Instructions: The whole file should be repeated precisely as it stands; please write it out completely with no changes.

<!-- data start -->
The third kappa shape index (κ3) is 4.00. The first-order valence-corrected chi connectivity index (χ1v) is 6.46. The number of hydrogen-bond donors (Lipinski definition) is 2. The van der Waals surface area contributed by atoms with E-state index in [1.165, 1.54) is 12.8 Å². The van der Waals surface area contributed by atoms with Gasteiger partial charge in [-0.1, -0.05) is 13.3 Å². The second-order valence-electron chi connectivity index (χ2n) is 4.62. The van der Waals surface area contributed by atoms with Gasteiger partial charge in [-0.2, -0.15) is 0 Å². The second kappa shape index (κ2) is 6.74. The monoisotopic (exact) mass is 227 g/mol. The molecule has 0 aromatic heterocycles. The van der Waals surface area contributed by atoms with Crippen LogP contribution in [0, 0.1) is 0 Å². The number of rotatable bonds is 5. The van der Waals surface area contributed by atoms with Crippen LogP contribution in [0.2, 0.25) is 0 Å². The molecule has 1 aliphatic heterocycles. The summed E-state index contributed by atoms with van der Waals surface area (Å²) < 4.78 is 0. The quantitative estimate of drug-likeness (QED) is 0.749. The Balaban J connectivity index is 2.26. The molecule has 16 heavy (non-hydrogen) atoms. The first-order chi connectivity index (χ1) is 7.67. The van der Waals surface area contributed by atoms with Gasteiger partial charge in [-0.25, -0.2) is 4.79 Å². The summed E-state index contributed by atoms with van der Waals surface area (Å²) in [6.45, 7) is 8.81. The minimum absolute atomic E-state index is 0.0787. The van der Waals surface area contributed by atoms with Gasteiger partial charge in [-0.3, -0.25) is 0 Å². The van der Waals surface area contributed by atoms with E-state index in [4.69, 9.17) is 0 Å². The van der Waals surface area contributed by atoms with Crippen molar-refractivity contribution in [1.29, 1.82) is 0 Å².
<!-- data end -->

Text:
The third kappa shape index (κ3) is 4.00. The first-order valence-corrected chi connectivity index (χ1v) is 6.46. The number of hydrogen-bond donors (Lipinski definition) is 2. The van der Waals surface area contributed by atoms with E-state index in [1.165, 1.54) is 12.8 Å². The van der Waals surface area contributed by atoms with Gasteiger partial charge in [-0.1, -0.05) is 13.3 Å². The second-order valence-electron chi connectivity index (χ2n) is 4.62. The van der Waals surface area contributed by atoms with Gasteiger partial charge in [-0.2, -0.15) is 0 Å². The second kappa shape index (κ2) is 6.74. The monoisotopic (exact) mass is 227 g/mol. The molecule has 0 aromatic heterocycles. The van der Waals surface area contributed by atoms with Crippen LogP contribution in [0, 0.1) is 0 Å². The number of rotatable bonds is 5. The van der Waals surface area contributed by atoms with Crippen LogP contribution in [0.2, 0.25) is 0 Å². The molecule has 1 aliphatic heterocycles. The summed E-state index contributed by atoms with van der Waals surface area (Å²) < 4.78 is 0. The quantitative estimate of drug-likeness (QED) is 0.749. The Balaban J connectivity index is 2.26. The molecule has 16 heavy (non-hydrogen) atoms. The first-order chi connectivity index (χ1) is 7.67. The van der Waals surface area contributed by atoms with Gasteiger partial charge in [-0.25, -0.2) is 4.79 Å². The summed E-state index contributed by atoms with van der Waals surface area (Å²) in [6.45, 7) is 8.81. The minimum absolute atomic E-state index is 0.0787. The van der Waals surface area contributed by atoms with Gasteiger partial charge in [-0.3, -0.25) is 0 Å². The van der Waals surface area contributed by atoms with E-state index in [4.69, 9.17) is 0 Å². The van der Waals surface area contributed by atoms with Crippen molar-refractivity contribution in [1.29, 1.82) is 0 Å².